But it is against the backdrop of that reality that this period, and the reformation narrative recorded in Ezra 7-10, must be understood and appreciated.  Briefly told, that narrative is this: Ezra is described as a priest and “a ready (i.e., quick, skilled) scribe in the Law of Moses” (Ezra 7:6; 11-12) who had “prepared his heart to seek the law of the LORD, and to do it, and to teach in Israel statutes and judgments” (7:10). About sixty years after the second temple had been completed under Zerubbabel (Ezra 1-6), Ezra was authorized and equipped (7:11-28) by the Persian King, Artaxerxes to fulfill a nine-fold commission (7:11-26); that mandate was basically to recruit as many as were anxious to return to the land of promise (7:13, including priests and Levites) and to attend to the worship being conducted at the temple in Jerusalem in whatever way he deemed proper (7:23, 27).  He prepared to make that trek from Babylon to Jerusalem, accompanied by approximately 1700 pilgrims (8:1-20).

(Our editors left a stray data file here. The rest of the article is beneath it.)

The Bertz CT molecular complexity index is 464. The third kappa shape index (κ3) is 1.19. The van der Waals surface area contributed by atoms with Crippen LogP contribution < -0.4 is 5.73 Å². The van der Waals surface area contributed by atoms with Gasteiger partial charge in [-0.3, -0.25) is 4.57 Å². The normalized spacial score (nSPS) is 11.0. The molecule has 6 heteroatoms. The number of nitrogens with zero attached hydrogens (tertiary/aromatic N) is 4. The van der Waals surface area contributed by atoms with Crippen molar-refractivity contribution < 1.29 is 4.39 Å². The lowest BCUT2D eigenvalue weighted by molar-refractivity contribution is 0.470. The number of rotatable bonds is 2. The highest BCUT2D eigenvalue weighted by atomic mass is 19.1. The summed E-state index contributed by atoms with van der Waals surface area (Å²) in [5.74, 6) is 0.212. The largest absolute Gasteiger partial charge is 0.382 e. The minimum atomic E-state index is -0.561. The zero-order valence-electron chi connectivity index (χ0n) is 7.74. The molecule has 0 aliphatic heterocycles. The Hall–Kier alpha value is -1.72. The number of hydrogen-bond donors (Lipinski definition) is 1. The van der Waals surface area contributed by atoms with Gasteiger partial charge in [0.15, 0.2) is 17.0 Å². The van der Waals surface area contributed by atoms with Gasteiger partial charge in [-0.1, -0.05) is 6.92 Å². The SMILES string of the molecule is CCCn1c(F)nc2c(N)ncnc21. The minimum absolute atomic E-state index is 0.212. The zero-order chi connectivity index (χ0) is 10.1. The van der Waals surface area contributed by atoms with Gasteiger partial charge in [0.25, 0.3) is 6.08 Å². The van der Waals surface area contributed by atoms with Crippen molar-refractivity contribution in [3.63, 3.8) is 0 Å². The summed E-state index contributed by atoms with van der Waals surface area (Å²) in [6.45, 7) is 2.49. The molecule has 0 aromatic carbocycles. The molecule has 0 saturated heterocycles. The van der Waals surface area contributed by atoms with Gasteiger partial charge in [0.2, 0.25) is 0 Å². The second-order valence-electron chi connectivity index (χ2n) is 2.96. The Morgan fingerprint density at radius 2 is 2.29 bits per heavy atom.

As the group set out, Ezra was chagrined to discover that no Levitical priests had joined the pilgrimage (8:15). He dispatched a nine-man delegation to a nearby city (8:16-17) to recruit Levites. God blessed the effort, and two priestly families joined the pilgrims as well as 220 temple workers (8:18-20). Finally, before departing, Ezra proclaimed a fast (8:21-23).  The group faced a dilemma. As they set out on the long and dangerous journey, they considered the wisdom of asking the king for a military escort. But Ezra had assured the monarch that they would be safe on the journey because “the hand of our God is upon all them for good that seek him” (8:22).  They determined to cast themselves upon God and trust Him; thus, the solemn fast. Ezra also appointed a committee of twelve leading priests and twelve leading Levites to care for the wealth which was being transported for the repair and equipping of the temple (8:24-30). The wealth included 750 talents of silver (approximately 28 tons) and 100 talents of gold (approximately 3.75 tons).